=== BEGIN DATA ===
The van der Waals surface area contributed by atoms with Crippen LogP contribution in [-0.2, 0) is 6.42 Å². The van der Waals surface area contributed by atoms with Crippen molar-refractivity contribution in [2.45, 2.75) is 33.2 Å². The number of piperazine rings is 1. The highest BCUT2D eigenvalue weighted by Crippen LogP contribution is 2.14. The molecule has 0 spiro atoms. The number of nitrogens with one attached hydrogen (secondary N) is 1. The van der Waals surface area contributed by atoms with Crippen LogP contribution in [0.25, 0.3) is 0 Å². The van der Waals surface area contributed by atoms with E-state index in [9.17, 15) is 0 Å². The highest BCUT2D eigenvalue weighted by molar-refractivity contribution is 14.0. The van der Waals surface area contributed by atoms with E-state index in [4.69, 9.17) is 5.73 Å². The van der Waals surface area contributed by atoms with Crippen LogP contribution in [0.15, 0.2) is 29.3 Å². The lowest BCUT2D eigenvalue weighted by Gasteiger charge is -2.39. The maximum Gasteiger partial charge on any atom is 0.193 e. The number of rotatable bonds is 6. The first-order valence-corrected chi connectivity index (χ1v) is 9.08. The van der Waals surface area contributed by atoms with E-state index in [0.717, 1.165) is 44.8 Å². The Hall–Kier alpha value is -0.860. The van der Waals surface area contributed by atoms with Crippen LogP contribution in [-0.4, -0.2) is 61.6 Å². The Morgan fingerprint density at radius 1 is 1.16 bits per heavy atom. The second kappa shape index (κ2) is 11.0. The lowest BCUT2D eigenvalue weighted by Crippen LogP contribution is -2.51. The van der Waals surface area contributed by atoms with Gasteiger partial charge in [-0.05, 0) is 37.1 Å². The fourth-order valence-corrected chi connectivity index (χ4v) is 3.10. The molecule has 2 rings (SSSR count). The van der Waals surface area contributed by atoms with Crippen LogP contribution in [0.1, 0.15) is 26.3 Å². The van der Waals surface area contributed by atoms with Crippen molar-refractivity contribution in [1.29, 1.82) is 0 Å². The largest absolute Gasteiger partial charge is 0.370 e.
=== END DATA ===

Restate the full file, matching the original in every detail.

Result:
The van der Waals surface area contributed by atoms with Crippen LogP contribution in [-0.2, 0) is 6.42 Å². The van der Waals surface area contributed by atoms with Crippen molar-refractivity contribution in [2.45, 2.75) is 33.2 Å². The number of piperazine rings is 1. The highest BCUT2D eigenvalue weighted by Crippen LogP contribution is 2.14. The molecule has 0 spiro atoms. The number of nitrogens with one attached hydrogen (secondary N) is 1. The van der Waals surface area contributed by atoms with Crippen LogP contribution in [0.25, 0.3) is 0 Å². The van der Waals surface area contributed by atoms with E-state index in [9.17, 15) is 0 Å². The highest BCUT2D eigenvalue weighted by molar-refractivity contribution is 14.0. The van der Waals surface area contributed by atoms with E-state index in [4.69, 9.17) is 5.73 Å². The van der Waals surface area contributed by atoms with Crippen LogP contribution in [0.15, 0.2) is 29.3 Å². The lowest BCUT2D eigenvalue weighted by Gasteiger charge is -2.39. The maximum Gasteiger partial charge on any atom is 0.193 e. The number of rotatable bonds is 6. The first-order valence-corrected chi connectivity index (χ1v) is 9.08. The van der Waals surface area contributed by atoms with E-state index in [0.717, 1.165) is 44.8 Å². The Hall–Kier alpha value is -0.860. The van der Waals surface area contributed by atoms with Crippen LogP contribution in [-0.4, -0.2) is 61.6 Å². The Morgan fingerprint density at radius 1 is 1.16 bits per heavy atom. The second kappa shape index (κ2) is 11.0. The lowest BCUT2D eigenvalue weighted by Crippen LogP contribution is -2.51. The van der Waals surface area contributed by atoms with Gasteiger partial charge in [-0.05, 0) is 37.1 Å². The fourth-order valence-corrected chi connectivity index (χ4v) is 3.10. The molecule has 2 rings (SSSR count). The van der Waals surface area contributed by atoms with Crippen LogP contribution in [0.1, 0.15) is 26.3 Å². The van der Waals surface area contributed by atoms with Crippen molar-refractivity contribution in [1.29, 1.82) is 0 Å². The largest absolute Gasteiger partial charge is 0.370 e.